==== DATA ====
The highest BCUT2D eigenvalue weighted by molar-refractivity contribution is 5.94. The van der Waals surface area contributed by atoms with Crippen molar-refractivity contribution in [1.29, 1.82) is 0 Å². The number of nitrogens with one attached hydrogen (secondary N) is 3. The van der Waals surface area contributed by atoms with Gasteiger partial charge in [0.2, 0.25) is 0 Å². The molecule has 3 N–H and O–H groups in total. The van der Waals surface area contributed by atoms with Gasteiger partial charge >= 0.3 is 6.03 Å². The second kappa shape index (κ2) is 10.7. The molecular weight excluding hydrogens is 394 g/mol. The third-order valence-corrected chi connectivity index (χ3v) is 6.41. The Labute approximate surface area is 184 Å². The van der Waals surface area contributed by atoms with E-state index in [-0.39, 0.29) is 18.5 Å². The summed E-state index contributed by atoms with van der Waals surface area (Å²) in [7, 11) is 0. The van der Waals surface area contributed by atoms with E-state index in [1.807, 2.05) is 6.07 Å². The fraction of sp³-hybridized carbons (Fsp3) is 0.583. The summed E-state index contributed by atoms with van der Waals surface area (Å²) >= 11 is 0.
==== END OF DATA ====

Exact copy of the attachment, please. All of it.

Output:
The highest BCUT2D eigenvalue weighted by molar-refractivity contribution is 5.94. The van der Waals surface area contributed by atoms with Crippen molar-refractivity contribution in [1.29, 1.82) is 0 Å². The number of nitrogens with one attached hydrogen (secondary N) is 3. The van der Waals surface area contributed by atoms with Gasteiger partial charge in [0.2, 0.25) is 0 Å². The molecule has 3 N–H and O–H groups in total. The van der Waals surface area contributed by atoms with Gasteiger partial charge >= 0.3 is 6.03 Å². The second kappa shape index (κ2) is 10.7. The molecular weight excluding hydrogens is 394 g/mol. The third-order valence-corrected chi connectivity index (χ3v) is 6.41. The Labute approximate surface area is 184 Å². The van der Waals surface area contributed by atoms with E-state index in [-0.39, 0.29) is 18.5 Å². The summed E-state index contributed by atoms with van der Waals surface area (Å²) in [7, 11) is 0. The van der Waals surface area contributed by atoms with E-state index in [1.807, 2.05) is 6.07 Å². The fraction of sp³-hybridized carbons (Fsp3) is 0.583. The summed E-state index contributed by atoms with van der Waals surface area (Å²) >= 11 is 0.